Press release
Lausanne, 28 juin 2021 - 11:58

CHUV and ISREC Foundation announce a 25 million Swiss Francs donation to extend treatment by FLASH radiotherapy to all types of cancers

Lausanne University Hospital (CHUV) and the ISREC Foundation have announced that funding is now secured for the translation to the clinic of a leading-edge radiotherapy technology to treat the most resistant types of cancers. This innovative development in radiotherapy selectively kills tumour cells while sparing healthy tissues. Its successful entry into the clinic would be a first world-wide and could be used to treat a broad range of cancer patients with FLASH therapy. The 25 million Swiss Francs donation extends initial efforts pioneered by radiation oncology at CHUV, and will enable its specialists to collaborate with CERN’s experts in accelerator technologies, to design and construct a dedicated FLASH radiotherapy platform.

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Over the last decade, technological advances have transformed radiation therapy into a precise and powerful treatment for cancer patients. Radiotherapy has long been used to treat cancer patients, but innovations have been slow in coming. Nearly 40 years ago, it was observed that a high dose of radiation applied in a very short time (irradiation “in a FLASH”), could selectively damage tumour cells but not neighbouring healthy tissue. This observation lay dormant for many years, until certain radiation oncologists set about reproducing these results. Pr Jean Bourhis, Head of Radiation Oncology at CHUV and his team were among these pioneers.

This FLASH effect has given impressive results and is now opening new perspectives for radiation-resistant tumours where increasing the dose of conventional radiotherapy would provoke damage to healthy tissue. Conventional radiotherapy is delivered in minutes, while FLASH radiotherapy is delivered in milliseconds. It is this extremely short time exposure that spares healthy tissue while effectively killing tumour cells. Over the past year, in a pilot project also supported by the ISREC Foundation in the same way as the present project, the CHUV created two FLASH clinical prototype instruments, capable of treating tumours up to a depth of about 3cm. In addition, clinical trial for the treatment of superficial skin cancers with FLASH has now opened for enrolment at CHUV. “FLASH radiotherapy opens up major perspectives for significantly improving both cancer patients’ standard of care and their quality of life. These criteria are a cornerstone of the foundation’s mission, and pivotal to our evaluation of cancer research projects to which we decide to commit.” says ISREC Foundation president, Pr Pierre-Marie Glauser.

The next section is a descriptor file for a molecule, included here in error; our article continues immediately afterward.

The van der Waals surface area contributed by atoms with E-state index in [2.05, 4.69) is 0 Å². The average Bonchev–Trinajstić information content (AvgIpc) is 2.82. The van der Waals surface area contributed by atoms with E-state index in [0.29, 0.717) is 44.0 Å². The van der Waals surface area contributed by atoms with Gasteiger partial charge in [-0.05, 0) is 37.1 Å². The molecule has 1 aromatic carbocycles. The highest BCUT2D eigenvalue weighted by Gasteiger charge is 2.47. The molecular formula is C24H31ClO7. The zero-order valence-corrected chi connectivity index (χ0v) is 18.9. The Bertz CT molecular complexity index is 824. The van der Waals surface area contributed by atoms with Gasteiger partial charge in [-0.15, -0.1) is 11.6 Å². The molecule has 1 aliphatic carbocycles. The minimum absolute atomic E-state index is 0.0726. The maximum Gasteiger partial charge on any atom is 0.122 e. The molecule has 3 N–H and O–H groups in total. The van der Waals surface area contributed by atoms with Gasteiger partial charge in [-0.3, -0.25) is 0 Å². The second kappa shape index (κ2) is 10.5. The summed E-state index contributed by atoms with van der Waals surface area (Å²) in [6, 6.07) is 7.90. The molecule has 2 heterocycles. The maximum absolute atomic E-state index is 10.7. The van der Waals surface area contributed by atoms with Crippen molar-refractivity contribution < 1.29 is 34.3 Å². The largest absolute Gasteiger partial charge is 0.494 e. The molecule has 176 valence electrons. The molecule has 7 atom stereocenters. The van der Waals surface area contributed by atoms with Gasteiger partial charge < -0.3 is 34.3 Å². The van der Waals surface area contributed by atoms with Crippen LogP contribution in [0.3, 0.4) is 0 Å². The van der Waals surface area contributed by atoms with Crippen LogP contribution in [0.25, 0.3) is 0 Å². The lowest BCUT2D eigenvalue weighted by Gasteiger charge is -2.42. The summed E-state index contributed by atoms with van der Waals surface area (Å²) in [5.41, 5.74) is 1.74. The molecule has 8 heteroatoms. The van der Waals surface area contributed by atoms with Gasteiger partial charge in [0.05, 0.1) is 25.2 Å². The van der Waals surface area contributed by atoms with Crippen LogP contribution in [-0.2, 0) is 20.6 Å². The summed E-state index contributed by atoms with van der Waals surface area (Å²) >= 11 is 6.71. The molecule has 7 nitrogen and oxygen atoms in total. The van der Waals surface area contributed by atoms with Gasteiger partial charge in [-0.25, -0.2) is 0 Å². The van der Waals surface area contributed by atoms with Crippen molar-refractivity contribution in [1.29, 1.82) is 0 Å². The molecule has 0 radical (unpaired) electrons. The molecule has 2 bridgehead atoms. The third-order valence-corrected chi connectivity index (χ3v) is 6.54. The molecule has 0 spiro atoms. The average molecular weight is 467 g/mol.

The 25 million Swiss francs funding for this phase of the CHUV FLASH radiotherapy programme addresses the as yet unmet need in FLASH treatment of deep-seated tumours. On a technical level, treating with FLASH deep in the body calls for very high-energy beams with related challenges that only a limited number of highly specialised institutions worldwide can address. CERN is one such and together with CHUV radiation oncology, biology and medical physics experts, forms the project team that design a world-first purpose built high-energy electron FLASH therapy facility, to be installed and clinically operated at CHUV.

 “This is an innovative, interdisciplinary project that brings together biologists, physicists and MDs in close collaboration. It is often at these interfaces that breakthroughs are made, and we are confident that this collaboration between CHUV and CERN will bring FLASH to a level of efficacy and implementation never previously seen. ISREC foundation is dedicated to facilitating this kind of translational cancer research.” highlights Professor Susan Gasser, ISREC Foundation Director.

The development of this phase of the FLASH programme is made possible thanks to the exclusive financial support of the Biltema Foundation. “Biltema’s generous donation represents exactly the level of impetus that is needed to create a gateway from an experimental stage to the clinic. It will greatly benefit future cancer patients.” adds Pr Gasser. Biltema and ISREC supported the initial phases of the FLASH programme, through a donation of 1 million Swiss Francs.